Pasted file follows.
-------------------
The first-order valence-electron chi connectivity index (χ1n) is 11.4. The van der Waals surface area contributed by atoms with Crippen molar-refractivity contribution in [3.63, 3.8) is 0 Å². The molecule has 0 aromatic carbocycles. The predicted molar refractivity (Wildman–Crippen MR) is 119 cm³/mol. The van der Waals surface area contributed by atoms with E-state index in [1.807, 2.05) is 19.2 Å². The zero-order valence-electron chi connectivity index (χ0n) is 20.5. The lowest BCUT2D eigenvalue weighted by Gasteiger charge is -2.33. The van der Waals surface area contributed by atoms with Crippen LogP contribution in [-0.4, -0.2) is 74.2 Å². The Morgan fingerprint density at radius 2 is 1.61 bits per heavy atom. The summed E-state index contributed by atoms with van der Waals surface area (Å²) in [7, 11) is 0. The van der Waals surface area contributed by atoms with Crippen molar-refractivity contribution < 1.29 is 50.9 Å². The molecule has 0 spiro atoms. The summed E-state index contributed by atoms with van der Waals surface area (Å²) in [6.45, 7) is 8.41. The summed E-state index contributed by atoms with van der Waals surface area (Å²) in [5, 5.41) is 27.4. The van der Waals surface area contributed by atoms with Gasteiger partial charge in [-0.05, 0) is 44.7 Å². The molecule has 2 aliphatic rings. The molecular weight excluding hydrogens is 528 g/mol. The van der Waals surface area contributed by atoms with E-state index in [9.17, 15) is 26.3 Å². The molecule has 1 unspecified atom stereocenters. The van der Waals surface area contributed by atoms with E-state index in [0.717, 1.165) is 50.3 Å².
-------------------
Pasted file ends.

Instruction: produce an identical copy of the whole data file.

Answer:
The first-order valence-electron chi connectivity index (χ1n) is 11.4. The van der Waals surface area contributed by atoms with Crippen molar-refractivity contribution in [3.63, 3.8) is 0 Å². The molecule has 0 aromatic carbocycles. The predicted molar refractivity (Wildman–Crippen MR) is 119 cm³/mol. The van der Waals surface area contributed by atoms with E-state index in [1.807, 2.05) is 19.2 Å². The zero-order valence-electron chi connectivity index (χ0n) is 20.5. The lowest BCUT2D eigenvalue weighted by Gasteiger charge is -2.33. The van der Waals surface area contributed by atoms with Crippen LogP contribution in [-0.4, -0.2) is 74.2 Å². The Morgan fingerprint density at radius 2 is 1.61 bits per heavy atom. The summed E-state index contributed by atoms with van der Waals surface area (Å²) in [7, 11) is 0. The van der Waals surface area contributed by atoms with Crippen molar-refractivity contribution < 1.29 is 50.9 Å². The molecule has 0 spiro atoms. The summed E-state index contributed by atoms with van der Waals surface area (Å²) in [6.45, 7) is 8.41. The summed E-state index contributed by atoms with van der Waals surface area (Å²) in [5, 5.41) is 27.4. The van der Waals surface area contributed by atoms with Gasteiger partial charge in [-0.05, 0) is 44.7 Å². The molecule has 2 aliphatic rings. The molecular weight excluding hydrogens is 528 g/mol. The van der Waals surface area contributed by atoms with E-state index in [9.17, 15) is 26.3 Å². The molecule has 1 unspecified atom stereocenters. The van der Waals surface area contributed by atoms with E-state index in [0.717, 1.165) is 50.3 Å².